When it comes to staying on top of compliance, nothing provokes the collective “eye roll” from teams like compliance training and testing. We get it, compliance best practices are boring and time consuming. If given the opportunity to watch paint dry or sit through compliance training and testing, many people would happily pick the former. We, at Test.com, love talking about all things compliance. Not just because it’s our job to, but because we wholeheartedly believe that organizations with a strong culture of compliance are primed to grow and succeed. When teams live and breathe compliance, they communicate better, they are more likely to hold each other accountable, and believe it or not, they become more efficient. So, let’s talk about how you can strengthen the culture of compliance for your team and organization.
Do these three things to build a strong culture of compliance for your organization:
1. Build the foundation for a culture of compliance at the top.
Oftentimes when organizational leaders get focused on compliance, they immediately think of the people on the team that are impacted the most. They can be contractors, hourly employees, mid-level managers, even senior level managers… for some reason this is where leadership stops and this is a big mistake. Don’t get us wrong, being laser focused on the people that need to demonstrate compliance best practices daily is huge, and it works (at least for a short while). You may have 3-4 months of solid compliance but then things begin to taper off and there is less and less consistency. Why does this always happen? Because a culture of compliance starts at the top and works its way down. As you prepare to focus your team’s efforts on strengthening the culture of compliance, organization leadership should first establish and practice habits of compliance until it becomes almost second nature. We all know how tedious it can be too consistently remain in compliance over the course of years, so first make it a non-negotiable priority at the top, demonstrate your commitment, hold ourselves accountable, lead by example. If you can take ownership of the compliance culture, it will spread throughout the entire organization.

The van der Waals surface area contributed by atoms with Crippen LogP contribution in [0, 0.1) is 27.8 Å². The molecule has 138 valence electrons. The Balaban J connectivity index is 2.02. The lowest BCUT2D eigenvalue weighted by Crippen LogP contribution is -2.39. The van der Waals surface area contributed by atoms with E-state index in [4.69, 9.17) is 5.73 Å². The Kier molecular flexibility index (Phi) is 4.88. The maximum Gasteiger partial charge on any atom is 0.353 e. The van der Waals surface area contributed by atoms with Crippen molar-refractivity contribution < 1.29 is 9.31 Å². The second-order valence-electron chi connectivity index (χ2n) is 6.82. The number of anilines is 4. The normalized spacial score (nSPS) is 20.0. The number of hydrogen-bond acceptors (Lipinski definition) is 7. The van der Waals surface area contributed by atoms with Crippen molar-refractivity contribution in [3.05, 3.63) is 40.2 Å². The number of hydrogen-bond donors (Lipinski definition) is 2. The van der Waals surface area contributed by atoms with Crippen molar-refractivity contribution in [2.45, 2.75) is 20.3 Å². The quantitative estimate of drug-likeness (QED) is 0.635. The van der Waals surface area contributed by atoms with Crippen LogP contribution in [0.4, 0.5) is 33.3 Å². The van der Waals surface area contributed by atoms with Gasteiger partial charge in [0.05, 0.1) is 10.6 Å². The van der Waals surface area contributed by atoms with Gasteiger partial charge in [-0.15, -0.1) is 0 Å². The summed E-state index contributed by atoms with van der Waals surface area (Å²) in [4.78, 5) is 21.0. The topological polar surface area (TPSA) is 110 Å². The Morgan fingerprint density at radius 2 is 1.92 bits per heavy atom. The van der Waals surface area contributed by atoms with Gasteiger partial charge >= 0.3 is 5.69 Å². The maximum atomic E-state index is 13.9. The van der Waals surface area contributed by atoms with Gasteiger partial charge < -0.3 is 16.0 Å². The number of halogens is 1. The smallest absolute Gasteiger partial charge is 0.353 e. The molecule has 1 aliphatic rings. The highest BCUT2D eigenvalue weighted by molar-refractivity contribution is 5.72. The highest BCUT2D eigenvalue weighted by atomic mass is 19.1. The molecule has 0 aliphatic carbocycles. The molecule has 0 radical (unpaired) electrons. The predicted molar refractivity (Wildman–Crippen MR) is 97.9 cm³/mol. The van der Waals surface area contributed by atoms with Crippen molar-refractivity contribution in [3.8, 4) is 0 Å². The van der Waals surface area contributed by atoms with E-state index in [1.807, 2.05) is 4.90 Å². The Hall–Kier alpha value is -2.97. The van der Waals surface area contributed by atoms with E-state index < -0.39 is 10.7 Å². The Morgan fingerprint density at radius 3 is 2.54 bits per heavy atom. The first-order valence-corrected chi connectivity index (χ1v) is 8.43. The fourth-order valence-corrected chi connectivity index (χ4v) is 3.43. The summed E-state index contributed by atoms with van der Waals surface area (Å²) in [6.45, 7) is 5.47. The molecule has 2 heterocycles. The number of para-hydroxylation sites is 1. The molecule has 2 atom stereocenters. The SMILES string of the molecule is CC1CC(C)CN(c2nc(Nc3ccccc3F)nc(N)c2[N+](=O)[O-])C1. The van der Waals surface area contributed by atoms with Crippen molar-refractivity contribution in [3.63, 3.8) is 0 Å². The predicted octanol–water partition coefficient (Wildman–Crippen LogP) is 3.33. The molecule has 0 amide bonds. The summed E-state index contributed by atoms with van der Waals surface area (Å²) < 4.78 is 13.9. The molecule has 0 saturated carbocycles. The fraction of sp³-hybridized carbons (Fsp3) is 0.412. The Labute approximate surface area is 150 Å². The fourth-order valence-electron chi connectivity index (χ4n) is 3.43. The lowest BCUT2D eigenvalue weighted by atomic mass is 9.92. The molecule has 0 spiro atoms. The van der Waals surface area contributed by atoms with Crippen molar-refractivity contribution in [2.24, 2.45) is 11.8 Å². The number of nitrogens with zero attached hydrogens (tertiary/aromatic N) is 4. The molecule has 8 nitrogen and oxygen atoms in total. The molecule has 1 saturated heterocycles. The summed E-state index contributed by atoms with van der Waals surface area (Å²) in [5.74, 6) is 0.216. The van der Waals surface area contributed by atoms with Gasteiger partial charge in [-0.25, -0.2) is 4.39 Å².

2. Find the compliance rock stars on your team, then empower them
Now that you and your leadership team have consistently made compliance a priority, it’s time to educate the masses. There are many options available to find compliance training partners, in fact Gauge can help you with that here. Ensure that you find a program that works best for the established culture of your team, pay attention to personalities, teaching methods, assessment methods, communication styles, etc. Roll out a compliance education program with the same commitment you and your leadership team had. As you go through this process (it can take months), you will have team members that begin to stand out. You will notice specific people paying closer attention in training, or people with higher assessment scores, you will notice some people implementing compliance best practices when they think no one is paying attention, or you might notice that a few team members help hold others accountable. These are your compliance rock stars, do not let them go unnoticed or unrecognized. Reward your rock stars in the way they value most. For some it’s as simple as a note thanking them for their commitment, others might like public recognition. Do even better by creating compliance-based titles with added responsibility to help ensure the compliance culture remains strong. Do this at every level of your organization and you will be surprised how many people rise to the occasion for professional development and higher visibility. Bring these people into meetings, and show them how important they are when they make compliance a top priority. We promise, others will follow along.